On September 11, 2001, I remember watching on TV with Rebecca as the second plane crashed into the Twin Towers. As I gathered my cameras in our Brooklyn apartment to head into lower Manhattan, Rebecca—who has had little experience photographing conflict or violence—said she wanted to go with me. I balked. Shouldn’t she stay in Brooklyn, away from the chaos? Perhaps I shouldn’t even go—a startling notion for a photographer like me who’d sometimes covered violent situations in the past. Who knew what might happen to our city next on that terrible morning? What if we were separated and unable to communicate during another wave of violence? So we chose to stay together and do one of the few things we know how to do—respond with a camera.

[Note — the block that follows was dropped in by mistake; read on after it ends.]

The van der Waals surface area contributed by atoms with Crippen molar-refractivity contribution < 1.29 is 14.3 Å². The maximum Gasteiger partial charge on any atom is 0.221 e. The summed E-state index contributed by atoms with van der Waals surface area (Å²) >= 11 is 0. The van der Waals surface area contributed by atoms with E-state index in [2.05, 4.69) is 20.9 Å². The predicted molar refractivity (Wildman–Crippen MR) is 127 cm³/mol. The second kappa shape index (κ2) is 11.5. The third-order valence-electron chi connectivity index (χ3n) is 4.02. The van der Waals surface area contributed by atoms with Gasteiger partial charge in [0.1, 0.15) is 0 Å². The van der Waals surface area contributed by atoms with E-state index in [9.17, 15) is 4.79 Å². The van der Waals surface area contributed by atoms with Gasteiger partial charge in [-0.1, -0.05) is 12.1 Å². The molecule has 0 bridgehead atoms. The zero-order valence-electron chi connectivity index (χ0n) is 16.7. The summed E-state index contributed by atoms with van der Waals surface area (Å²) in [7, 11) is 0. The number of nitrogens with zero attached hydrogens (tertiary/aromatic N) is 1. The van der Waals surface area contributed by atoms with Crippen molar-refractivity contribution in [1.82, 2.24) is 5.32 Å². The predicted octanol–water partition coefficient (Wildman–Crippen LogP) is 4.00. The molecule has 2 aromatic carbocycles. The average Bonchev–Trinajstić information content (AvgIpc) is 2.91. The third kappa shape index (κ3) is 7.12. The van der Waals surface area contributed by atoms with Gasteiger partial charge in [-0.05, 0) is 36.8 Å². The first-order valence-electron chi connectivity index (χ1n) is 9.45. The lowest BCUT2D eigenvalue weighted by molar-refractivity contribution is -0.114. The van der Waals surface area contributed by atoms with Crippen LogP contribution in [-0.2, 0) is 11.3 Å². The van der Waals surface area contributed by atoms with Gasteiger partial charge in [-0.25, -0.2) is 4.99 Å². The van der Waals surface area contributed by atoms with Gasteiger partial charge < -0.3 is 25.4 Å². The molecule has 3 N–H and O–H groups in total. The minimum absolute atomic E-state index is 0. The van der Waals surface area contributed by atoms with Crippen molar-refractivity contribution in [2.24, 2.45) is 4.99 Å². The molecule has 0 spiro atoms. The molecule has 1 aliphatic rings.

And it was utter chance when, after parking our car near the Brooklyn Bridge in order to proceed to Manhattan on foot, a woman came out of a Brooklyn Heights building and asked if we wanted to see what Manhattan looked like from her roof. Now, looking back at this photograph some 15 years later, I’m not sure I would have seen this particular photograph—with its note of tenderness and looming tragedy—if Rebecca had not been with me.--AW; Photo AW, Brooklyn, NY, September 11, 2001 #slantrhymes #remembering911 #alexwebb